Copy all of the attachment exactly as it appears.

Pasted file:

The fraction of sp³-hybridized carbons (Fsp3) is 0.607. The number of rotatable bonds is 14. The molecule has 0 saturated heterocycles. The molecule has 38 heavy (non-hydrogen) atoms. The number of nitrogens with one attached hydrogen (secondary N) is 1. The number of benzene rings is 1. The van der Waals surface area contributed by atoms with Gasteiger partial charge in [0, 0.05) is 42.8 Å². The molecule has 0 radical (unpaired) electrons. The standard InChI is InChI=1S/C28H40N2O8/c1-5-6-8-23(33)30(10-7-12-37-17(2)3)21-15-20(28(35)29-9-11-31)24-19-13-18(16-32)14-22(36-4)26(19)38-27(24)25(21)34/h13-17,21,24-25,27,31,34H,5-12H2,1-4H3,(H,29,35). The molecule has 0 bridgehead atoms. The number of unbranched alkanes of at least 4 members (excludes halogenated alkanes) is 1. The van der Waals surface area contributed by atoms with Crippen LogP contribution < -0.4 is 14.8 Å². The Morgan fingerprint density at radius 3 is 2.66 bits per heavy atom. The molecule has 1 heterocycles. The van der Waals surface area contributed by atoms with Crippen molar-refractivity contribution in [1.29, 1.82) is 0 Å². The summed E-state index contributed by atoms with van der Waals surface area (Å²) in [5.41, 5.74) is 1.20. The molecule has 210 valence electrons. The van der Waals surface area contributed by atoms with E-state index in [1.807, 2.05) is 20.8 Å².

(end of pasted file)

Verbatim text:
The fraction of sp³-hybridized carbons (Fsp3) is 0.607. The number of rotatable bonds is 14. The molecule has 0 saturated heterocycles. The molecule has 38 heavy (non-hydrogen) atoms. The number of nitrogens with one attached hydrogen (secondary N) is 1. The number of benzene rings is 1. The van der Waals surface area contributed by atoms with Gasteiger partial charge in [0, 0.05) is 42.8 Å². The molecule has 0 radical (unpaired) electrons. The standard InChI is InChI=1S/C28H40N2O8/c1-5-6-8-23(33)30(10-7-12-37-17(2)3)21-15-20(28(35)29-9-11-31)24-19-13-18(16-32)14-22(36-4)26(19)38-27(24)25(21)34/h13-17,21,24-25,27,31,34H,5-12H2,1-4H3,(H,29,35). The molecule has 0 bridgehead atoms. The number of unbranched alkanes of at least 4 members (excludes halogenated alkanes) is 1. The van der Waals surface area contributed by atoms with Crippen LogP contribution < -0.4 is 14.8 Å². The Morgan fingerprint density at radius 3 is 2.66 bits per heavy atom. The molecule has 1 heterocycles. The van der Waals surface area contributed by atoms with Crippen molar-refractivity contribution in [1.29, 1.82) is 0 Å². The summed E-state index contributed by atoms with van der Waals surface area (Å²) in [5.41, 5.74) is 1.20. The molecule has 210 valence electrons. The van der Waals surface area contributed by atoms with E-state index in [1.807, 2.05) is 20.8 Å².